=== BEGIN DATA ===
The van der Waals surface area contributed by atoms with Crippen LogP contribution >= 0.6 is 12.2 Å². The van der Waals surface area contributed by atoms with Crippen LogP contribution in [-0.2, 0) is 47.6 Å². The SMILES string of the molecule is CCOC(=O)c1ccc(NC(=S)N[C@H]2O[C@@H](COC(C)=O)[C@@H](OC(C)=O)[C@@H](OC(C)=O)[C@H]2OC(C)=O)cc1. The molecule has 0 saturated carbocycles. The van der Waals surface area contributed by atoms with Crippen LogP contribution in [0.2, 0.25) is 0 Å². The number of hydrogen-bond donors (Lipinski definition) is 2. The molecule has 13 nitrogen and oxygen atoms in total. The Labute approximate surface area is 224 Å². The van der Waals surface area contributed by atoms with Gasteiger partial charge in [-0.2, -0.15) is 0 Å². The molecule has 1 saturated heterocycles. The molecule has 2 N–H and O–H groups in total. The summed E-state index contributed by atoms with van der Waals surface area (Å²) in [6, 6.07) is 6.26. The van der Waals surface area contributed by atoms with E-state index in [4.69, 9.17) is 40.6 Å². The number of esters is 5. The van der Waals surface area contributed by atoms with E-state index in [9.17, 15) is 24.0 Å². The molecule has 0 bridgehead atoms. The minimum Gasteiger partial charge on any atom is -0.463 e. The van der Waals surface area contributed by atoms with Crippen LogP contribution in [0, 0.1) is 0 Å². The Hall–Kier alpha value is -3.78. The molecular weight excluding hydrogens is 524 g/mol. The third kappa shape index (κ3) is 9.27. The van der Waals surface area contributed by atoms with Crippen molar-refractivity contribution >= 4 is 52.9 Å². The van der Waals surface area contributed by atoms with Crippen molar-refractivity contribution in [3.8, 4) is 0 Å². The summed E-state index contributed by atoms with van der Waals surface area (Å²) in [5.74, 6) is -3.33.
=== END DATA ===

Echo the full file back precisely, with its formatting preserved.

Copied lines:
The van der Waals surface area contributed by atoms with Crippen LogP contribution >= 0.6 is 12.2 Å². The van der Waals surface area contributed by atoms with Crippen LogP contribution in [-0.2, 0) is 47.6 Å². The SMILES string of the molecule is CCOC(=O)c1ccc(NC(=S)N[C@H]2O[C@@H](COC(C)=O)[C@@H](OC(C)=O)[C@@H](OC(C)=O)[C@H]2OC(C)=O)cc1. The molecule has 0 saturated carbocycles. The van der Waals surface area contributed by atoms with Crippen LogP contribution in [0.2, 0.25) is 0 Å². The number of hydrogen-bond donors (Lipinski definition) is 2. The molecule has 13 nitrogen and oxygen atoms in total. The Labute approximate surface area is 224 Å². The van der Waals surface area contributed by atoms with Gasteiger partial charge in [-0.2, -0.15) is 0 Å². The molecule has 1 saturated heterocycles. The molecule has 2 N–H and O–H groups in total. The summed E-state index contributed by atoms with van der Waals surface area (Å²) in [6, 6.07) is 6.26. The van der Waals surface area contributed by atoms with E-state index in [4.69, 9.17) is 40.6 Å². The number of esters is 5. The van der Waals surface area contributed by atoms with E-state index in [9.17, 15) is 24.0 Å². The molecule has 0 bridgehead atoms. The minimum Gasteiger partial charge on any atom is -0.463 e. The van der Waals surface area contributed by atoms with Crippen LogP contribution in [0, 0.1) is 0 Å². The Hall–Kier alpha value is -3.78. The molecular weight excluding hydrogens is 524 g/mol. The third kappa shape index (κ3) is 9.27. The van der Waals surface area contributed by atoms with Crippen molar-refractivity contribution >= 4 is 52.9 Å². The van der Waals surface area contributed by atoms with Crippen molar-refractivity contribution in [3.8, 4) is 0 Å². The summed E-state index contributed by atoms with van der Waals surface area (Å²) in [5.74, 6) is -3.33.